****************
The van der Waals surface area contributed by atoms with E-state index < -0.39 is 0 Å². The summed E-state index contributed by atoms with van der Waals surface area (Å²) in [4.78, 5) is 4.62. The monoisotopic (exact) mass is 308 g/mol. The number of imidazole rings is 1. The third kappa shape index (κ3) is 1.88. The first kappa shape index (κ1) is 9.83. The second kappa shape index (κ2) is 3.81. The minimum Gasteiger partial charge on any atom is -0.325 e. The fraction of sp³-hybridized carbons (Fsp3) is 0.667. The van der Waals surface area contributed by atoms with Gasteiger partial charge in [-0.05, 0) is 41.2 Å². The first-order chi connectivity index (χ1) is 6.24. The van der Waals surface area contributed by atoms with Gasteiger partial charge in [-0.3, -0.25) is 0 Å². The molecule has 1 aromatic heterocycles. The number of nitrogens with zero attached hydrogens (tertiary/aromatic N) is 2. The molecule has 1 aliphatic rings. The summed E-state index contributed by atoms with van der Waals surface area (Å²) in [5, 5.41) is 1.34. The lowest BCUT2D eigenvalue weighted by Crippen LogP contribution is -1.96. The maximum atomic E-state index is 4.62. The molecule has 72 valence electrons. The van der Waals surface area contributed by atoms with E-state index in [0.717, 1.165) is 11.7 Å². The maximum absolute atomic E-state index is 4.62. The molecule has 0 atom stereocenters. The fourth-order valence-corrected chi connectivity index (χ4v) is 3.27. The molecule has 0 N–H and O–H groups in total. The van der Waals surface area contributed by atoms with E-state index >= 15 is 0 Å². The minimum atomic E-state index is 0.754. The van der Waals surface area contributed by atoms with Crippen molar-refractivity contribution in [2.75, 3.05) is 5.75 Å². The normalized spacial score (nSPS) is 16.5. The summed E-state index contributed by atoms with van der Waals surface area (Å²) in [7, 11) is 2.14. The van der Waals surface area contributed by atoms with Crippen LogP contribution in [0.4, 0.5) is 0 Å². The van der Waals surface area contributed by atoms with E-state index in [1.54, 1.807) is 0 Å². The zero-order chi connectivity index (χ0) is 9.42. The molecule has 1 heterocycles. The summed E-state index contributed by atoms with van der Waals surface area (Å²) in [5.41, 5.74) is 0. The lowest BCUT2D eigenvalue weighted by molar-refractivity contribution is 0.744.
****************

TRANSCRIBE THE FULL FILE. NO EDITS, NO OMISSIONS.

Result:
The van der Waals surface area contributed by atoms with E-state index < -0.39 is 0 Å². The summed E-state index contributed by atoms with van der Waals surface area (Å²) in [4.78, 5) is 4.62. The monoisotopic (exact) mass is 308 g/mol. The number of imidazole rings is 1. The third kappa shape index (κ3) is 1.88. The first kappa shape index (κ1) is 9.83. The second kappa shape index (κ2) is 3.81. The minimum Gasteiger partial charge on any atom is -0.325 e. The fraction of sp³-hybridized carbons (Fsp3) is 0.667. The van der Waals surface area contributed by atoms with Gasteiger partial charge in [-0.05, 0) is 41.2 Å². The first-order chi connectivity index (χ1) is 6.24. The van der Waals surface area contributed by atoms with Gasteiger partial charge in [-0.3, -0.25) is 0 Å². The molecule has 1 aromatic heterocycles. The number of nitrogens with zero attached hydrogens (tertiary/aromatic N) is 2. The molecule has 1 aliphatic rings. The summed E-state index contributed by atoms with van der Waals surface area (Å²) in [5, 5.41) is 1.34. The lowest BCUT2D eigenvalue weighted by Crippen LogP contribution is -1.96. The maximum atomic E-state index is 4.62. The molecule has 72 valence electrons. The van der Waals surface area contributed by atoms with E-state index in [0.717, 1.165) is 11.7 Å². The maximum absolute atomic E-state index is 4.62. The molecule has 0 atom stereocenters. The fourth-order valence-corrected chi connectivity index (χ4v) is 3.27. The molecule has 0 N–H and O–H groups in total. The van der Waals surface area contributed by atoms with E-state index >= 15 is 0 Å². The minimum atomic E-state index is 0.754. The van der Waals surface area contributed by atoms with Crippen molar-refractivity contribution in [2.75, 3.05) is 5.75 Å². The normalized spacial score (nSPS) is 16.5. The summed E-state index contributed by atoms with van der Waals surface area (Å²) in [7, 11) is 2.14. The van der Waals surface area contributed by atoms with Crippen LogP contribution in [0.4, 0.5) is 0 Å². The van der Waals surface area contributed by atoms with E-state index in [1.54, 1.807) is 0 Å². The zero-order chi connectivity index (χ0) is 9.42. The molecule has 1 heterocycles. The summed E-state index contributed by atoms with van der Waals surface area (Å²) in [5.41, 5.74) is 0. The lowest BCUT2D eigenvalue weighted by molar-refractivity contribution is 0.744.